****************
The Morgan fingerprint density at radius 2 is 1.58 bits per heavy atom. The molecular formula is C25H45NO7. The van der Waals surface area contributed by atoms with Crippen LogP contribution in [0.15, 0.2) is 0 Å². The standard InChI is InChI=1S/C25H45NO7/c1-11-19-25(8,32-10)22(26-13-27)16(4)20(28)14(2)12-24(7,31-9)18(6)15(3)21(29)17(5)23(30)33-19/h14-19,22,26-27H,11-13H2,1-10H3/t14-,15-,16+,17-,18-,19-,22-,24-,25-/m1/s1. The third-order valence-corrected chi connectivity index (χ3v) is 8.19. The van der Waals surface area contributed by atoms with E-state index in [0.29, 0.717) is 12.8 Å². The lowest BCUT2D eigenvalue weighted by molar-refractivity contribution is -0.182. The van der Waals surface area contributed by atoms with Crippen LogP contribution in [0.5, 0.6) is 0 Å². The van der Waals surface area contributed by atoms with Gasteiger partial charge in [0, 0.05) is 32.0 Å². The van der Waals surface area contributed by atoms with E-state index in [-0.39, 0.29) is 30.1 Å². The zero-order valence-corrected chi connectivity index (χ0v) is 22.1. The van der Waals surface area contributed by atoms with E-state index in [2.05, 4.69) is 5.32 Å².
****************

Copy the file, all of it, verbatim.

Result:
The Morgan fingerprint density at radius 2 is 1.58 bits per heavy atom. The molecular formula is C25H45NO7. The van der Waals surface area contributed by atoms with Crippen LogP contribution in [0.15, 0.2) is 0 Å². The standard InChI is InChI=1S/C25H45NO7/c1-11-19-25(8,32-10)22(26-13-27)16(4)20(28)14(2)12-24(7,31-9)18(6)15(3)21(29)17(5)23(30)33-19/h14-19,22,26-27H,11-13H2,1-10H3/t14-,15-,16+,17-,18-,19-,22-,24-,25-/m1/s1. The third-order valence-corrected chi connectivity index (χ3v) is 8.19. The van der Waals surface area contributed by atoms with E-state index in [0.29, 0.717) is 12.8 Å². The lowest BCUT2D eigenvalue weighted by molar-refractivity contribution is -0.182. The van der Waals surface area contributed by atoms with Crippen LogP contribution in [0.5, 0.6) is 0 Å². The van der Waals surface area contributed by atoms with Gasteiger partial charge in [0, 0.05) is 32.0 Å². The van der Waals surface area contributed by atoms with E-state index in [-0.39, 0.29) is 30.1 Å². The zero-order valence-corrected chi connectivity index (χ0v) is 22.1. The van der Waals surface area contributed by atoms with E-state index in [2.05, 4.69) is 5.32 Å².